Looking for answers to your questions about annuities? Explore some frequently asked questions below. Please be aware that the answers in this section are general in nature and may not reflect the definitions, terms and conditions that apply to your annuity contract.
Frequently asked questions about annuities
An annuity is a financial product that’s designed to protect and grow your money, and then provide a stream of guaranteed income. You purchase an annuity by making a payment to an insurance company. Your annuity can grow in value over time. Then, when you’re ready to start receiving income, your annuity can be turned into a steady stream of income.
Most annuities have minimum purchase payments and may or may not allow multiple payments. The requirements vary by product.
Different types of annuities offer you different opportunities when it comes to earnings. Fixed annuities offer an interest rate that is fixed and guaranteed to never be below a minimum amount. Fixed-indexed annuities and registered index-linked annuities typically offer a fixed rate strategy as well as strategies with returns based on the performance of an underlying index.
With fixed and fixed-indexed annuities, you won’t lose the money you contribute to your annuity unless you take a withdrawal or surrender your annuity during its early withdrawal charge period. Registered index-linked annuities do not offer principal protection, but losses are limited by a floor, buffer or downside participation rate, depending on the product you choose.
Most annuities do not charge up front sales charges, but have charges if you withdraw money before the end of the early withdrawal charge period. Some of our registered index-linked annuities do have an administrative fee.
Annuities are intended to be long-term products. They provide their best possible benefit if left intact, without taking withdrawals. However, it's nice to know that you have access to the funds in your annuity if you need them. Many of our products provide a number of options to withdraw the money in your annuity, including penalty-free withdrawals up to a certain percentage, and interest withdrawals through the easy systematic payment program. Remember that for certain products, withdrawals prior to age 59½ may be subject to restrictions and a 10% penalty tax. Early withdrawal charges, market value adjustments and taxes may also apply.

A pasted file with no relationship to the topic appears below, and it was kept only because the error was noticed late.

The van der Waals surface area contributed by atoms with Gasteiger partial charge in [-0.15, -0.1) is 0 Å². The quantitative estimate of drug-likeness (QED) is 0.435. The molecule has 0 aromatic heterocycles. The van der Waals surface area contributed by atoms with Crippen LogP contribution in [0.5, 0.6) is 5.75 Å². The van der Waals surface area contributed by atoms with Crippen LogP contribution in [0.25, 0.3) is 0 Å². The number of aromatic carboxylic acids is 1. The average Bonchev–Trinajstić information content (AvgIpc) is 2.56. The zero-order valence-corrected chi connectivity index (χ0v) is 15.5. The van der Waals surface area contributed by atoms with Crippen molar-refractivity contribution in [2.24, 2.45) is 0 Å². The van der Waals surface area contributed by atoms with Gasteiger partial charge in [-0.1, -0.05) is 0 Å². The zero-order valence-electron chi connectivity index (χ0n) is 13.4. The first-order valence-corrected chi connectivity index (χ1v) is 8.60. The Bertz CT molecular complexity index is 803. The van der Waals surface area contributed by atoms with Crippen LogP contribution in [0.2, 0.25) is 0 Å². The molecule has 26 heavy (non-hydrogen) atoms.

Yes, some of our annuities may include the following waivers to help ease the strain of unforeseen events:
Extended care waiver rider. After the first contract year, if you are confined to a nursing home or long-term care facility for at least 90 consecutive days, you have the option to withdraw up to 100% of the account value without incurring an early withdrawal charge or market value adjustment, if applicable.
Terminal illness waiver rider. After the first contract year, if you are diagnosed by a physician as having a terminal illness (prognosis of survival is 12 months or less, or a longer period as required by state law), you have the option to withdraw up to 100% of the account value without incurring an early withdrawal charge or market value adjustment, if applicable.
Please note, extended care and terminal illness waiver riders are not available in Massachusetts. In California, the Extended Care Waiver Rider has been replaced with the Waiver of Early Withdrawal Charges for Facility Care or Home Care or Community-Based Services Rider, which provides for a waiver of early withdrawal charges under an expanded variety of circumstances.
You can typically cancel your annuity and receive your full purchase payment amount if it’s within 30 days from the date you receive your annuity contract. You will not receive any interest.
If the contract owner passes away before income payments begin, the beneficiary may receive a death benefit from the annuity. In some contracts, the death benefit will be based on the account value while other contracts use the surrender value or other applicable contract value to calculate the death benefit. If your spouse is the surviving joint owner or sole beneficiary, then he or she may have the right to succeed to the ownership of the annuity with all rights and privileges of the original owner, as allowed by IRS regulations.